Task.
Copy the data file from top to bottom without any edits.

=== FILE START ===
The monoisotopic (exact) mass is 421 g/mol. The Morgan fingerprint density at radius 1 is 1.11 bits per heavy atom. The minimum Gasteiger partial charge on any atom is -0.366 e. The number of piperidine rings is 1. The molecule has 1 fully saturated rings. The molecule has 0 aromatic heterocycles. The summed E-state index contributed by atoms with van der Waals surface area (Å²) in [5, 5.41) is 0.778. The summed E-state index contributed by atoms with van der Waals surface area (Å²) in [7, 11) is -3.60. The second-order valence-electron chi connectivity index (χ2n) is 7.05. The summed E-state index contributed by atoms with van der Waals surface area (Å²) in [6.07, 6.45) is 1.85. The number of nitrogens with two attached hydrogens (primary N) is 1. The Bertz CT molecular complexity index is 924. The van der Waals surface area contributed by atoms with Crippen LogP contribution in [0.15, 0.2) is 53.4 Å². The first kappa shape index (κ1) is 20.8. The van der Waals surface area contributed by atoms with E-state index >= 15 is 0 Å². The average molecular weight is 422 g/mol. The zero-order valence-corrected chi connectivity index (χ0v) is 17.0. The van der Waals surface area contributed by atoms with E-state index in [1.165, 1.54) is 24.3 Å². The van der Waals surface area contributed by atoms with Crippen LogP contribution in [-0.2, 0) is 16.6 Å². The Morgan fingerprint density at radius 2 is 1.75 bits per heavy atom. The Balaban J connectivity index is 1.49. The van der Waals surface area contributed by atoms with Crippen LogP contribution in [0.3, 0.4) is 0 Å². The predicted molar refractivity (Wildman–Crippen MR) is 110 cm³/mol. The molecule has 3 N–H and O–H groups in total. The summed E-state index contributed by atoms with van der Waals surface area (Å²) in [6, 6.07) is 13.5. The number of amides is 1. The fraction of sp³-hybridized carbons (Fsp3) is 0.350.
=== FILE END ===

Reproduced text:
The monoisotopic (exact) mass is 421 g/mol. The Morgan fingerprint density at radius 1 is 1.11 bits per heavy atom. The minimum Gasteiger partial charge on any atom is -0.366 e. The number of piperidine rings is 1. The molecule has 1 fully saturated rings. The molecule has 0 aromatic heterocycles. The summed E-state index contributed by atoms with van der Waals surface area (Å²) in [5, 5.41) is 0.778. The summed E-state index contributed by atoms with van der Waals surface area (Å²) in [7, 11) is -3.60. The second-order valence-electron chi connectivity index (χ2n) is 7.05. The summed E-state index contributed by atoms with van der Waals surface area (Å²) in [6.07, 6.45) is 1.85. The number of nitrogens with two attached hydrogens (primary N) is 1. The Bertz CT molecular complexity index is 924. The van der Waals surface area contributed by atoms with Crippen LogP contribution in [0.15, 0.2) is 53.4 Å². The first kappa shape index (κ1) is 20.8. The van der Waals surface area contributed by atoms with E-state index >= 15 is 0 Å². The average molecular weight is 422 g/mol. The zero-order valence-corrected chi connectivity index (χ0v) is 17.0. The van der Waals surface area contributed by atoms with E-state index in [1.165, 1.54) is 24.3 Å². The van der Waals surface area contributed by atoms with Crippen LogP contribution in [-0.2, 0) is 16.6 Å². The Morgan fingerprint density at radius 2 is 1.75 bits per heavy atom. The Balaban J connectivity index is 1.49. The van der Waals surface area contributed by atoms with Crippen LogP contribution in [0.3, 0.4) is 0 Å². The predicted molar refractivity (Wildman–Crippen MR) is 110 cm³/mol. The molecule has 3 N–H and O–H groups in total. The summed E-state index contributed by atoms with van der Waals surface area (Å²) in [6, 6.07) is 13.5. The number of amides is 1. The fraction of sp³-hybridized carbons (Fsp3) is 0.350.